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Return to Milestones Vol. 4, No. 4



Milestones Vol. 4. No. 4-Autumn 1978

Board of Canal Commissioners of Pa. Gentlemen:

I have completed my examinations and surveys on the Beaver Division of the Pa. Canal, and herewith present to you my plans and estimates.

Betwixt New Castle and Clarke's Mills, a distance of 5.77 miles, the banks of the streams are generally too low to admit of Slack water navigation without overflowing the adjoining flats, and endangering the health of the country. Upon this portion of the line therefore I have located a Canal, which I propose to feed from the Neshannock; taking it out above Mr. White's Mill, by a dam, as marked on the map. This stream, however, in dry seasons, becomes very low and at such times it is to be feared it will not yield an adequate supply of water. I have therefore made my location with a view to a feeder from the Shenango, should that ever be found necessary.

Below Clarke's Mill, down as far as Brighton, a distance of 14.44 miles, I propose to make slack water navigation; I have accordingly located a towing path on the bank of the Beaver, all the way to that place, and as many dams as I considered necessary to effect the object in the most economical manner. Dam No. 1 is located at Newcastle across the Neshannock and is made as above stated, for taking out the water of that stream for a feeder. No. 2 is located at Hardscrabble, and makes the first pool 1.92 miles long. No. 3 is located a little above the mouth of the Connoquenessing, and makes the 2d Pool 4.22 miles long. No. 4 is located at Dr. Adams, at the head of the falls of Beaver, and makes the 3d pool 7.16 miles long. No. 5 is located at Brighton at the site of Mr. Patterson's dam, and makes the 4th pool 1.10 miles long. Their dimensions are given in the estimates. At the 2d and 4th dams, I have located short pieces of Canal. That at the 2d dam is 13 chains long, and that at the 4th is 32'/2 chains long. These enable us to pass round the dams, and to obtain a convenient place to debouch into the pools below.

From Dam No. 5, I have located a canal, down as far as the 543 Station, opposite to Fallston, a distance of 1.31 miles. This location I considered necessary for 2 reasons: first, because it will not cost any more than slack water navigation, and will be safer; and second, because it will not interfere in any respect with the numerous water privileges upon this portion of the line. These are considered of great importance to this part of the country, and it has been a principal object in my location, to save them, wherever it could be done without sacrificing the interest of the state. In the present instance I am satisfied that this object has been attained.

All the locations to this point I have made upon the east side of the stream, and for this reason-I have not been able to perceive any advantage in crossing, to counterbalance the expense and inconvenience which that measure would occasion.

From the 543 Station, down to the mouth of Beaver, a distance of 2.72 miles, I have thot proper to present you with 2 plans of improvement. The first is by slackwater navigation, making a dam a little below the Bridge at Bridgewater. This would make a pool extending back to Fallston, and confer upon that place and the immediate villages, all the advantages which they could expect, without injuring any of their water power. This plan is accompanied with separate estimates for a towing path on both sides of the stream as far as the dam. Also with an estimate for an outlet canal to the River on the west side, passing down the channel, which opens into the Ohio by Col. Stone's and one for a canal on the east to connect with the River at the mouth of Beaver; and also for one terminating about 70 rods above the mouth. The 2d plan is to make a continued canal all the way to the river. I have examined both sides and made a separate estimate for both. That for the east side is annexed, and the others I will show you if you wish it.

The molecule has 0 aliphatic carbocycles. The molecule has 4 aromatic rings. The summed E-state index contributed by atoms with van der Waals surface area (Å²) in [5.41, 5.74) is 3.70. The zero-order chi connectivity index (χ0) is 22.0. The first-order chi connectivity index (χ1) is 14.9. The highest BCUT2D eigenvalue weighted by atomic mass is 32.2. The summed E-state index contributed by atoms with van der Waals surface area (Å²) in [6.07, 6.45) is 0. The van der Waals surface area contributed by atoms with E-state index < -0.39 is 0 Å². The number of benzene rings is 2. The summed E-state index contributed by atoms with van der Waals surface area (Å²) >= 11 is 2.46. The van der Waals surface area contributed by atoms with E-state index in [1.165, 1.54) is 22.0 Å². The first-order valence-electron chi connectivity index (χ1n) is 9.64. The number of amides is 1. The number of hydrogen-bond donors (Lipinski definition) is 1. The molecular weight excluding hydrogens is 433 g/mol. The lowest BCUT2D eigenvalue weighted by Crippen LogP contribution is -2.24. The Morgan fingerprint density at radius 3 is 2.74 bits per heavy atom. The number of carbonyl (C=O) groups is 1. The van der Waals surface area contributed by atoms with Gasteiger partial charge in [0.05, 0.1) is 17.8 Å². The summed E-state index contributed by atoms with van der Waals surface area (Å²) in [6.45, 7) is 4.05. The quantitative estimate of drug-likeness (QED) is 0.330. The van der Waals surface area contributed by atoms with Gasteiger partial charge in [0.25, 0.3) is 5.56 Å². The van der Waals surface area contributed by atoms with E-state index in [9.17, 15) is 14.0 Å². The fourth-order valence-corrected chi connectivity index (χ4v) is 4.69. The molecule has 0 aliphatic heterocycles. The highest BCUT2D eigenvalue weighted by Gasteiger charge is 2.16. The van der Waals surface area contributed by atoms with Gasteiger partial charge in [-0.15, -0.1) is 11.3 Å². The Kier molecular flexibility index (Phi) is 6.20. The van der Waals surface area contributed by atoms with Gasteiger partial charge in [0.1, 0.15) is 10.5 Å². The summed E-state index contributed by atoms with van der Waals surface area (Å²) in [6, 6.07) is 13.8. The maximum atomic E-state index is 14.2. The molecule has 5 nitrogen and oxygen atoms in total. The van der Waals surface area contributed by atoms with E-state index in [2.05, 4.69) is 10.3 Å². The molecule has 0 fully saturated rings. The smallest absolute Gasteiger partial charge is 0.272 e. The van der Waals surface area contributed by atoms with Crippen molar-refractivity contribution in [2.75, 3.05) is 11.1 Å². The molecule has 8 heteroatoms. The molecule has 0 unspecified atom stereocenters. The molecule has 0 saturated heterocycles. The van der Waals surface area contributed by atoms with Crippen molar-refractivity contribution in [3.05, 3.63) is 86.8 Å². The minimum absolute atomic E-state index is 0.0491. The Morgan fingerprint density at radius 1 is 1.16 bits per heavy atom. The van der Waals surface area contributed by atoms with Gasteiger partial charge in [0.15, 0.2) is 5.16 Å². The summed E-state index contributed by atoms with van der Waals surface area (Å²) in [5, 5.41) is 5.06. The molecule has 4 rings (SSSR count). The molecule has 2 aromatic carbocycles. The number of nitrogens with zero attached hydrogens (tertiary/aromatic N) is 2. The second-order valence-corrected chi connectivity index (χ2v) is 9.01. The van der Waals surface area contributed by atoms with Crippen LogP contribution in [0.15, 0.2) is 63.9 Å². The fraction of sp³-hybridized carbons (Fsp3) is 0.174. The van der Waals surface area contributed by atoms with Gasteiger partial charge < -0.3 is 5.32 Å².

I will now only add that I am decidedly in favor of slack water navigation. It will cost much less than a canal, as you will perceive by a comparison of the estimates; and is in my opinion much better adapted to the commerce of the country. Upon this question however, I leave you to decide, and also in case of slack water which side of the stream will be best for the towing path & where it will be best to clebouch into the river.

In regard to my estimates, I will only say that I believe they are sufficiently high to cover the cost of the work, but upon this subject I do not pretend to be entirely positive. It is true I have encleavoured to take every expense into consideration which could reasonably be anticipated, but in the progress of the work there are generally a variety of contingencies, such as hardpan, rock, quicksand, & etc, which it is impossible to foresee or form any certain estimate of; and upon streams like the Beaver and Ohio, which frequently rise from 10 to 20 feet in a single night, with a current from 5 to 10 miles an hour, bearing upon their floods large trees and ice, and sometimes the wreck of Mills, swept down by the resistless current, it is impossible to say what damage may be done to the banks or walls of the canal, and particularly to the mechanical work while in an unfinished state.

For these contingencies I have allowed on the canal, tow path locks, aqueducts, etc.., 10 per cent; and upon the dams 20 per cent-, as you will see in my summary estimate.

Respectfully your Obt. Svt.

Beavertown, July, 1831.